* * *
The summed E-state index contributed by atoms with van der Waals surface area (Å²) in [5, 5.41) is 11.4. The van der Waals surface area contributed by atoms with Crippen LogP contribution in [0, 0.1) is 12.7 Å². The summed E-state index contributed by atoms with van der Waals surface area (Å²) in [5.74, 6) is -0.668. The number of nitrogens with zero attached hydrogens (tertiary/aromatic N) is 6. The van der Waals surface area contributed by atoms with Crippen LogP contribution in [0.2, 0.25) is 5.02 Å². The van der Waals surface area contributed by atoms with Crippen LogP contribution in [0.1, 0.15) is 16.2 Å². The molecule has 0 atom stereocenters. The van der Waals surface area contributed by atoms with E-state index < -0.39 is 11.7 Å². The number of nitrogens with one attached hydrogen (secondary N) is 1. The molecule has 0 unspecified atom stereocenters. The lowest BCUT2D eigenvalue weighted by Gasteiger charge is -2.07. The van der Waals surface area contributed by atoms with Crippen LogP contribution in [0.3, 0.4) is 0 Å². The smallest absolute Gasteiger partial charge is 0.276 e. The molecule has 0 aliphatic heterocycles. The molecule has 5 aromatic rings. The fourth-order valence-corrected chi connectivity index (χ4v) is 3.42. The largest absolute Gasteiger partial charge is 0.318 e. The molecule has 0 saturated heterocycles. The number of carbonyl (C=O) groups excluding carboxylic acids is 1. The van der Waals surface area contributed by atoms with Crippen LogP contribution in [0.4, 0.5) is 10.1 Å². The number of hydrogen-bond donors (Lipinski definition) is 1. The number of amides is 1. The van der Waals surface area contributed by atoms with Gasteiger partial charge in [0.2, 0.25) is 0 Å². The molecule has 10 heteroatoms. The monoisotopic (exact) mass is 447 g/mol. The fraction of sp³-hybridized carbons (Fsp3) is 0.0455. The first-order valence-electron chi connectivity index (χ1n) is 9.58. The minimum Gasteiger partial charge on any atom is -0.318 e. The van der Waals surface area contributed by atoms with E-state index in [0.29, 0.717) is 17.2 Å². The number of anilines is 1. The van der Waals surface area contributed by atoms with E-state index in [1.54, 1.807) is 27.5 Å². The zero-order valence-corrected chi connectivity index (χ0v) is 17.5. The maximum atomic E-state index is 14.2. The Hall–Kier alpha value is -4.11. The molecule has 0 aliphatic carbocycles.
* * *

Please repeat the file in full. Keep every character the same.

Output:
The summed E-state index contributed by atoms with van der Waals surface area (Å²) in [5, 5.41) is 11.4. The van der Waals surface area contributed by atoms with Crippen LogP contribution in [0, 0.1) is 12.7 Å². The summed E-state index contributed by atoms with van der Waals surface area (Å²) in [5.74, 6) is -0.668. The number of nitrogens with zero attached hydrogens (tertiary/aromatic N) is 6. The van der Waals surface area contributed by atoms with Crippen LogP contribution in [0.2, 0.25) is 5.02 Å². The van der Waals surface area contributed by atoms with Crippen LogP contribution in [0.1, 0.15) is 16.2 Å². The molecule has 0 atom stereocenters. The van der Waals surface area contributed by atoms with E-state index < -0.39 is 11.7 Å². The number of nitrogens with one attached hydrogen (secondary N) is 1. The molecule has 0 unspecified atom stereocenters. The lowest BCUT2D eigenvalue weighted by Gasteiger charge is -2.07. The van der Waals surface area contributed by atoms with Crippen LogP contribution in [0.3, 0.4) is 0 Å². The smallest absolute Gasteiger partial charge is 0.276 e. The molecule has 0 aliphatic heterocycles. The molecule has 5 aromatic rings. The fourth-order valence-corrected chi connectivity index (χ4v) is 3.42. The largest absolute Gasteiger partial charge is 0.318 e. The molecule has 0 saturated heterocycles. The number of carbonyl (C=O) groups excluding carboxylic acids is 1. The van der Waals surface area contributed by atoms with Crippen LogP contribution in [0.4, 0.5) is 10.1 Å². The number of hydrogen-bond donors (Lipinski definition) is 1. The number of amides is 1. The van der Waals surface area contributed by atoms with Gasteiger partial charge in [0.2, 0.25) is 0 Å². The molecule has 10 heteroatoms. The monoisotopic (exact) mass is 447 g/mol. The fraction of sp³-hybridized carbons (Fsp3) is 0.0455. The first-order valence-electron chi connectivity index (χ1n) is 9.58. The minimum Gasteiger partial charge on any atom is -0.318 e. The van der Waals surface area contributed by atoms with E-state index in [0.29, 0.717) is 17.2 Å². The number of anilines is 1. The van der Waals surface area contributed by atoms with E-state index in [1.54, 1.807) is 27.5 Å². The zero-order valence-corrected chi connectivity index (χ0v) is 17.5. The maximum atomic E-state index is 14.2. The Hall–Kier alpha value is -4.11. The molecule has 0 aliphatic carbocycles.